Mt. Ontake spews volcanic ash on September 28, 2014 in Otaki, Japan

After the Volcano Erupts

The catastrophic eruption of Japan’s Ontake-san allowed residents to reconsider and reinvent their relationships to the mountainous landscape.
An amazing looking super cell storm cloud forming on the east coast of Queensland, Australia.

Ecosystems and Extreme Weather Events

Cyclones, droughts, and other severe climate events produce a variety of ecological responses, some of them irreversible.
Plants and saplings growing in a previously logged area of a foggy forest in the Cascade Range of Oregon.

Reforestation: It’s A Trade-Off

While reforestation may help address the climate crisis, implementation requires long-term flexibility, careful listening, and an ability to compromise.
An electric car charges at a mall parking lot on June 27, 2022 in Corte Madera, California.

How Much Does It Cost to Reduce Carbon Emissions?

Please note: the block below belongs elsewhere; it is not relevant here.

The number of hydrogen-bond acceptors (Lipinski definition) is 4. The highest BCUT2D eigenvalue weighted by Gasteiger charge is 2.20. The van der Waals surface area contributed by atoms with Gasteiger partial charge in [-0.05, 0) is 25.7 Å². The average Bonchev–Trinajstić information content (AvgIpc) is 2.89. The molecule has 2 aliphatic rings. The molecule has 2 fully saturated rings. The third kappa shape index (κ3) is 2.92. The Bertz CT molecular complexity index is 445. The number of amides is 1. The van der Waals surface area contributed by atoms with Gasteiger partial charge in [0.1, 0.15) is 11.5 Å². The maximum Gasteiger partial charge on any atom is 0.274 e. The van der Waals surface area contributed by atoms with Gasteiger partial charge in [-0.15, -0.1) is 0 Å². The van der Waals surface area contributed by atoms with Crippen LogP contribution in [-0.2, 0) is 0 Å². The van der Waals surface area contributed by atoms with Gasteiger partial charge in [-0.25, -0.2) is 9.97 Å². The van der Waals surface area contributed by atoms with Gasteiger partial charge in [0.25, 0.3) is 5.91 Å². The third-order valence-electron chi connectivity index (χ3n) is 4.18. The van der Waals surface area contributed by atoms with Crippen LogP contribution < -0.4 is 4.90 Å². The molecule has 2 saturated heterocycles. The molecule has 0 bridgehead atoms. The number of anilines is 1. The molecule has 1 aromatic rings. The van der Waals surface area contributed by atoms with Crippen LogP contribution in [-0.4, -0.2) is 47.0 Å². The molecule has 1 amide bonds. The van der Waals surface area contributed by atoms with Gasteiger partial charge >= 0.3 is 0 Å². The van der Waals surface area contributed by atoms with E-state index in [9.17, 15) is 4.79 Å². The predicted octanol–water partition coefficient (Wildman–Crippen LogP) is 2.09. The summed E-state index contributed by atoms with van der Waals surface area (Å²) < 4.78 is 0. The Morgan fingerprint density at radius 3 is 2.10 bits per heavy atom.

Analyses including both static and dynamic costs can help us make better decisions while developing technologies to address climate change.
Meji Jingu Shrine on December 15, 2012 in Tokyo, Japan

Sacred Trees in Japan

In the modern city of Tokyo, mature forests and trees form a spiritual bridge between past and present.
A White-crowned Sparrow

A Noisy City Affects Birdsong

As anthropogenic ambient noise increases in urban areas, birds adapt their songs to make themselves heard.
A no parking sign stands in the increased surf brought in by Tropical Storm Alberto June 13, 2006 in Cedar Key, Florida.

Improving Communications Around Climate Change

How can scientists better explain the potential hazards of sea-level rise to historic coastal communities?
Fish swimming in underwater kelp forest

Turf Algae and Kelp Forests

Structurally complex kelp forests, pushed beyond their tipping points, are being replaced by mat-like, low-structure turf algae around the world.
Photograph: NPS employee talking to visitors in the Tuolumme Meadows in Yosemite National Park.

Source:https://commons.wikimedia.org/wiki/File:HFCA_1607_NPS_Employees,_Women_512.jpg_(a3046c74ddc24fe6bc480fae94f4ce43).jpg

National Parks Are for Everyone

The majority of national park visitors—roughly seventy-eight percent—are white? Why, and why does that need to change?
Mono Lake

The Imperiled Inland Sea

Twenty years ago, scholar W. D. Williams predicted the loss of salt lakes around the world.